Whang-od Oggay lives in the Kalinga province of the Philippines, where she has been tattooing people for generations. She first started tattooing traditional designs on warriors and women when she was 15 years old. Although traditionally only men were allowed to learn the art, she was taught by her father, who was a master tattooist. The tattooing technique is called “batok,” which is done by repeatedly tapping an ink-tipped spike with a wooden stick. As a way to encourage other women to learn batok, Whang-od chose only to accept female apprentices, thus starting her own tradition. As time passed, these tattoos have become less culturally important. Now, she primarily tattoos tourists who make the journey to visit her, giving them tattoos similar to the traditional tattoos of the past. Every day, she tattoos about 20 or 30 people, earning about $100 (W121,000) in total. Last month, she celebrated her 103rd birthday, but she is still tattooing and is not yet ready to give up her art.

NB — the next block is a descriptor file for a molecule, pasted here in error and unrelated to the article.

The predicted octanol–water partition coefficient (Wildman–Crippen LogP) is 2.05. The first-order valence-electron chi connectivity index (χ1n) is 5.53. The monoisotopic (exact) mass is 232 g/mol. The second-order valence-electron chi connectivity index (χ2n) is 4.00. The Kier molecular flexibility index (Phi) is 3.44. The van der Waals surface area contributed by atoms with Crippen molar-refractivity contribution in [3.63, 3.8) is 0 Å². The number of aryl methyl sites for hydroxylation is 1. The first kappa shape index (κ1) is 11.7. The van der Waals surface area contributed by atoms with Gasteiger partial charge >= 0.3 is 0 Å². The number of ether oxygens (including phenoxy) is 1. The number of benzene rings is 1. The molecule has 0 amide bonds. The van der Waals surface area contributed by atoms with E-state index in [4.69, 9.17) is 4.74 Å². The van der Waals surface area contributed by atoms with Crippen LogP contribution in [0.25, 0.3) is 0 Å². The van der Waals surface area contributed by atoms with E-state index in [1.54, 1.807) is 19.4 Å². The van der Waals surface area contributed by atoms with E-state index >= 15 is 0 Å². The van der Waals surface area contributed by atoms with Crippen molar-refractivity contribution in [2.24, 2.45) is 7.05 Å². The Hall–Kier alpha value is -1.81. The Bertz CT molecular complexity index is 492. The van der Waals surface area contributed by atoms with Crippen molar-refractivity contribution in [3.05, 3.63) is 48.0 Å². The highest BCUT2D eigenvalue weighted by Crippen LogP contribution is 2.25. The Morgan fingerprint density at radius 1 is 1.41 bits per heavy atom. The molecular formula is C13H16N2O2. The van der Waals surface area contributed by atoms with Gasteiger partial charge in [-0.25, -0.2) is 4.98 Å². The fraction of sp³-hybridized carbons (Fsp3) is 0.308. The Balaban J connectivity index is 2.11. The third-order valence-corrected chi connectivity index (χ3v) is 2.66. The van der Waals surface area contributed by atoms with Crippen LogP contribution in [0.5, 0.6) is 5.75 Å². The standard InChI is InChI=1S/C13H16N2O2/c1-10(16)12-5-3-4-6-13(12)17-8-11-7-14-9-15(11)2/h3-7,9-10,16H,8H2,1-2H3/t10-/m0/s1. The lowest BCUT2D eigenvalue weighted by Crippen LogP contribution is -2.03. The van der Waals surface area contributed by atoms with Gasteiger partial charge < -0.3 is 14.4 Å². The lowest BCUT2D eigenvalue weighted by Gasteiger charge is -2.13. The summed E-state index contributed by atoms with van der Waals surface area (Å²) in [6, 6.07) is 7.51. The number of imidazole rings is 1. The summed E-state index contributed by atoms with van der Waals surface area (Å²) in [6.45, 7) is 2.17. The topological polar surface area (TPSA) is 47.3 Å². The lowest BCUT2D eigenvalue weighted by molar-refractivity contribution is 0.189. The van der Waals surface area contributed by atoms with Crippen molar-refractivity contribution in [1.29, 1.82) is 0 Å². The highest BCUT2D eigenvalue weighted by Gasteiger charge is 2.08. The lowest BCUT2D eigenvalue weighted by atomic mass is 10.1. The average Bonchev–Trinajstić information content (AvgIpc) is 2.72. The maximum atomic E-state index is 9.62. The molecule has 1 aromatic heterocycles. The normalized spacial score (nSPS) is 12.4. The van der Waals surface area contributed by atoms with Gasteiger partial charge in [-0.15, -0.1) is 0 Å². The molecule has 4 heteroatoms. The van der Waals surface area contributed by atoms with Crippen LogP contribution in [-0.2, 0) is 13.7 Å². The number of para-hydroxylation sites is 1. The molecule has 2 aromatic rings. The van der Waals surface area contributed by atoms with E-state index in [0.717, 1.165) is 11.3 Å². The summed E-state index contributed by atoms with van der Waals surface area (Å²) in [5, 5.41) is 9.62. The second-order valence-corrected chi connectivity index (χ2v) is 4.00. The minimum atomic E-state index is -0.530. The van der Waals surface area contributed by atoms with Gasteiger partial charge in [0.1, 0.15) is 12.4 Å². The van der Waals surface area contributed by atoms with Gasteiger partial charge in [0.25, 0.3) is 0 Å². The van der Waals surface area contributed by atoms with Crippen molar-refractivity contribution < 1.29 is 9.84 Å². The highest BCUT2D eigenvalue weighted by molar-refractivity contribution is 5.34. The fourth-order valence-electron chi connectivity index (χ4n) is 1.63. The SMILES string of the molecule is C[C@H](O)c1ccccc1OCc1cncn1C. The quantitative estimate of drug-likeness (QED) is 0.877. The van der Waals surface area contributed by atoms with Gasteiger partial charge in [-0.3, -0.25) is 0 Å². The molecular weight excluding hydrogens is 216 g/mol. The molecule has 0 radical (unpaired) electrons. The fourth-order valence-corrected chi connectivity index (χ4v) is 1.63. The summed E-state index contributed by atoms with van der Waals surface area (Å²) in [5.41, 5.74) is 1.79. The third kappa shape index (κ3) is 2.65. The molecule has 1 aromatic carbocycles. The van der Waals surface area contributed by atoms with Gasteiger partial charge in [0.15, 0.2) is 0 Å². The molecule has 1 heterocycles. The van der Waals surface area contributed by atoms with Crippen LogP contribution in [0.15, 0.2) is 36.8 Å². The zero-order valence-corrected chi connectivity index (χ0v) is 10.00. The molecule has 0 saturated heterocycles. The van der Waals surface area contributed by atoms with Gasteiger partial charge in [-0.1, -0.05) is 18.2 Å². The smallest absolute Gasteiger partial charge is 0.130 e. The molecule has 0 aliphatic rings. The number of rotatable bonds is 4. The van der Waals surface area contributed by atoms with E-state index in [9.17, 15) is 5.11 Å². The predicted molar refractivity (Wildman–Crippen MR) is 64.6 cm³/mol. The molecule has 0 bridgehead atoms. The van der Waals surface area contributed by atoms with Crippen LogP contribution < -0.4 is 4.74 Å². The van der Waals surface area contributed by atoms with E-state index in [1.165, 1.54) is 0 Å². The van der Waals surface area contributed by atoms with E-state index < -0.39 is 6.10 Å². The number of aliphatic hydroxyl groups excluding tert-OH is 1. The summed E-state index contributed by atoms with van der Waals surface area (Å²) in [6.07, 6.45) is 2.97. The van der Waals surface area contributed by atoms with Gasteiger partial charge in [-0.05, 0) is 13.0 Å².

Gregory Hutchinson For The Junior Times
1. What does Whang-od Oggay do for a living?
2. When did Whang-od Oggay begin tattooing?
3. How much money does Whang-od Oggay make in a day from tattooing?
1. Do you think Whang-od Oggay makes a reasonable amount of money for her tattoos?
2. Do you consider tattooing as a form of art?
3. Would you ever consider getting a tattoo from Whang-od Oggay?
4. Why is it important for women to become more involved in male dominated careers?